Ways to Support Your Church in the Time of Virtual Worship

July 16, 2020 by Sherry Hester Kenney

Our laptop computer is open, and our church’s Facebook page is in full screen mode, with the cursor positioned on the “Live Stream” button. The Sunday worship service at Central Presbyterian Church in Denver, Colorado will soon begin.

When Pastor Louise Westfall walks to the pulpit and declares, “Christ is risen!” my husband Andy and I respond, “Christ is risen indeed.” In the background we see our historic century-old sanctuary filled with empty pews.

But as our pastor reminds us, the church is not the building – we are the church.

In this time of virtual worship, pastors are doing an amazing job of mastering new technology, building faith in community, providing pastoral care, and keeping hope alive for a return to normal or something even better. What are the best ways now to support our churches, many of which were already facing challenges to a balanced budget? Church buildings may be closed much of the week, but expenses go on. Some, such as utilities, may be lower; but others, such as broadened internet access and additional tech resources, may be higher. The Board of Pensions has invited some smaller churches to postpone dues, but staff salaries and benefits, which represent mission and ministry, continue for most.

Passing the offering plate and physically placing cash or checks in it, impossible for now, represent an important act of worship for some; for others, they have become less relevant. Some churches have ceased passing the offering plate altogether. This in no way symbolizes a lessened commitment to the spiritual discipline of giving, nor does it indicate a reduced need for funds, but rather it acknowledges and accepts changes in giving preferences.

Some parishioners have long since gone to periodic electronic funds transfers from their bank account to that of the church. This method of giving is ideal for our “new normal.” There are typically no fees involved, and although the amount or frequency can be changed by the giver, the expectation of systematic deposits is one the church can rely on.

Many churches have set up online giving using the platform available through the Presbyterian Foundation, or another similar one. Giving through a bank account or a credit card at your church’s website, or using a mobile app, is easy and convenient, and the administrative fee deducted from your gift is a minimal expense to the church. The funds you direct are deposited into your church’s designated account – no checks, stamps, or envelopes – just a couple of clicks and your gift is on its way, either on a one-time or a recurring basis.

Mailing a check to the church, using your bank or another vendor’s bill pay services, or making a grant from your Donor-Advised Fund at the Presbyterian Foundation are also excellent ways to remain faithful to your giving practice during this time of social distancing. But those methods require physical processing. If you prefer sending a check or having one sent for you, consider larger gifts made less often and lengthening your giving interval from weekly to monthly, or monthly to quarterly.

Some who give annually do so by making a Qualified Charitable Distribution, a direct transfer from an IRA to the church. Assuming the giver is at least 70½ years old, the QCD results in no recognition of income, and up to $100,000 qualifies for the Required Minimum Distribution (the first of which must now take place by age 72).

Others make year-end gifts of appreciated stock to satisfy a commitment, or to fulfil a desire for extra giving. In times of economic prosperity, when stock values are rising, a gift of appreciated stock made directly to your church from your non-IRA investment portfolio offers the advantage of capital gains tax avoidance. This option also offers a current tax deduction for those who itemize.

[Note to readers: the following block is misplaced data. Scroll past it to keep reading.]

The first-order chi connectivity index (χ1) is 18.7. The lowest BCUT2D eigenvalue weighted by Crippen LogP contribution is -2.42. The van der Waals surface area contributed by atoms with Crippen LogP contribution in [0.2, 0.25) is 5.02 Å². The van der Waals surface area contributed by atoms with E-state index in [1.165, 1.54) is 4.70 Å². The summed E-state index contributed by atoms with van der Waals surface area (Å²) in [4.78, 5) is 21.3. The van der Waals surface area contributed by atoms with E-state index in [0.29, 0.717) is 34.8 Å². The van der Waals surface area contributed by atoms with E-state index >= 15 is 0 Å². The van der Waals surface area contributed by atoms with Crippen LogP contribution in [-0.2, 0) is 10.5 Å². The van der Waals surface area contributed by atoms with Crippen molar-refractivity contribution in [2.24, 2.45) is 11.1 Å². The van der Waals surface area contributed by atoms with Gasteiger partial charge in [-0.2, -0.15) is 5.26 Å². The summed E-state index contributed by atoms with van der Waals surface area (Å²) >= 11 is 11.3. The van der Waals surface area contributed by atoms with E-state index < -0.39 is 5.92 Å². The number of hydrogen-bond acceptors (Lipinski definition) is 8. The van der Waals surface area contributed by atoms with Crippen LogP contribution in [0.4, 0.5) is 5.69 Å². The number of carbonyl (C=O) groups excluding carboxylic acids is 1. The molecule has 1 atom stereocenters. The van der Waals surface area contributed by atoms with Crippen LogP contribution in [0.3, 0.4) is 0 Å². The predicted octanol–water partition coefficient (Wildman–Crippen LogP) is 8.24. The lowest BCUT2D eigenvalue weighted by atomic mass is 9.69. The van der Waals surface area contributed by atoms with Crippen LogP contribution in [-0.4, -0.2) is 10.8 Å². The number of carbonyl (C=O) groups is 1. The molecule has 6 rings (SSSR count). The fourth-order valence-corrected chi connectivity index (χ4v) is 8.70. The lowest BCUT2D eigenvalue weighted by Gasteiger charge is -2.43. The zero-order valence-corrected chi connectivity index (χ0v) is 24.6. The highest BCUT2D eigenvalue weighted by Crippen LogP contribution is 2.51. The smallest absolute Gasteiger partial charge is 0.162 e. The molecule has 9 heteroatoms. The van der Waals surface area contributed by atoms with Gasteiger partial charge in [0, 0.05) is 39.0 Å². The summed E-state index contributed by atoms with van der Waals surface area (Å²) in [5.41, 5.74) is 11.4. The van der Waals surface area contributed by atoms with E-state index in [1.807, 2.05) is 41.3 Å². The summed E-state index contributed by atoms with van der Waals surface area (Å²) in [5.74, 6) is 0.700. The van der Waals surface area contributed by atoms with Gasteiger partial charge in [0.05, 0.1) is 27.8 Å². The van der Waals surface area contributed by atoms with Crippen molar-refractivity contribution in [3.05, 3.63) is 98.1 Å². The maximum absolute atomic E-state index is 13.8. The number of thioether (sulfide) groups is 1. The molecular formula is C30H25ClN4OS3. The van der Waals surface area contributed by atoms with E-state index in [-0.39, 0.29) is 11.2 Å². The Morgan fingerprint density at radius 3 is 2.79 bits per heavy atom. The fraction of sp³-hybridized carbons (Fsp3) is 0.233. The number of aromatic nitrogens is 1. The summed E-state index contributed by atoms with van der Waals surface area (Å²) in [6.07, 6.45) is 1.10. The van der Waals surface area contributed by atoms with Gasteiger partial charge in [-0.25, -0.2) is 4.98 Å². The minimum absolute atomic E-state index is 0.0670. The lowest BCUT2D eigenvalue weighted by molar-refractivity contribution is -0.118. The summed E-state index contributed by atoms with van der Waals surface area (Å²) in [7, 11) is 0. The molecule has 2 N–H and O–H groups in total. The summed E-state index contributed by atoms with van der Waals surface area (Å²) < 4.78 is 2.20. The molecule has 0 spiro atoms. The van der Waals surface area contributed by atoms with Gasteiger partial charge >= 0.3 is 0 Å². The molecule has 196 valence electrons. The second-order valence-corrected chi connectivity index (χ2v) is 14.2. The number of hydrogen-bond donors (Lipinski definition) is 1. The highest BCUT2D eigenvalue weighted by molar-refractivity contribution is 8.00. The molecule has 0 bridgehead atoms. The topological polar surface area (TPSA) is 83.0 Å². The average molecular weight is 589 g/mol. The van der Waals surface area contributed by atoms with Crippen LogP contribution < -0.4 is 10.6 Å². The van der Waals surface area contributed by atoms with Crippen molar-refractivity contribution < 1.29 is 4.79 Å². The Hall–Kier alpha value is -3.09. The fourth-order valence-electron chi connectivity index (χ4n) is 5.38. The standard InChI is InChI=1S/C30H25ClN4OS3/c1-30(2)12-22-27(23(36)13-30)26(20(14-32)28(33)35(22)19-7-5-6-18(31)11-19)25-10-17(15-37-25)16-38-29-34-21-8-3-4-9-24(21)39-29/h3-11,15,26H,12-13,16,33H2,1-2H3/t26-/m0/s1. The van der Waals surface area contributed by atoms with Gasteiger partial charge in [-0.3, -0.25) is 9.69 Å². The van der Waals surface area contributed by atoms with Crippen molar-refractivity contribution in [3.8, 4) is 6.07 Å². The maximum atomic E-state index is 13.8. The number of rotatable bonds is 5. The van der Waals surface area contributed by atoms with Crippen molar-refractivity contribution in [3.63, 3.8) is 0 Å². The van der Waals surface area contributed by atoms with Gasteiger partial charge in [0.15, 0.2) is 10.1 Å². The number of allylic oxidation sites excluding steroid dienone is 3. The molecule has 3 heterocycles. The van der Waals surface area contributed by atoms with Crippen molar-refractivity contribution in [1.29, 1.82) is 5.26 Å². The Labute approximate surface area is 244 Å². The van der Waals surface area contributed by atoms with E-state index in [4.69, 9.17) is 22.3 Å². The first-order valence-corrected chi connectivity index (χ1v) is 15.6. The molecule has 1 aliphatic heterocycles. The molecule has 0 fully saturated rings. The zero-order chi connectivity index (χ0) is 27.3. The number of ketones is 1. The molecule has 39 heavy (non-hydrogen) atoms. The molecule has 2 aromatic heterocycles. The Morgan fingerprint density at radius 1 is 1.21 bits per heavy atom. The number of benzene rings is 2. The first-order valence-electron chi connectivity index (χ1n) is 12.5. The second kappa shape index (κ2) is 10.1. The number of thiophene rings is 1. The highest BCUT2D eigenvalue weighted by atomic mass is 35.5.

During this time of economic uncertainty, when many values have fallen, gifts of cash are more efficient, and allow you to stay invested and wait for values to return. Historically, this is the case; values have returned, but of course past performance is no guarantee of future results. Keep in mind, of course, your own needs for liquidity to pay for living expenses.

Giving options and tax strategies will be irrelevant for those who are suffering financial hardship brought on by the Coronavirus pandemic. Many will likely be forced to reduce or suspend their financial commitment. This is certainly understandable.

For those who are in a more secure financial position, this represents an opportunity to demonstrate that we are the church, and that we care for one another. Those in a position to do so may advance some or perhaps all of their annual financial commitment to fill in cash flow deficits. When the federal government distributes direct deposits or checks into many taxpayers’ bank accounts, those who don’t need this extra income may consider donating their payments to the General Offering Fund or the Deacons’ Fund at their church to assist those most in need – members of the church and of the broader community.

We don’t know how long the need for virtual worship only will continue, how long we will gather at our computers rather than in the narthex, or what the long-term effects of the economic devastation will be. And different parts of the country may gather sooner than others.

We do know that God is faithful and promises to provide for our needs. This is knowledge we can bank on.

Sherry Hester Kenney is a ruling elder at Central Presbyterian Church in Denver, CO, and serves on the Committee on Ministry for the Presbytery of Denver. She is a Certified Financial Planner who served as Ministry Relations Officer for the Presbyterian Foundation prior to her retirement in 2019. She holds a Certificate in Ministry from Austin Presbyterian Theological Seminary.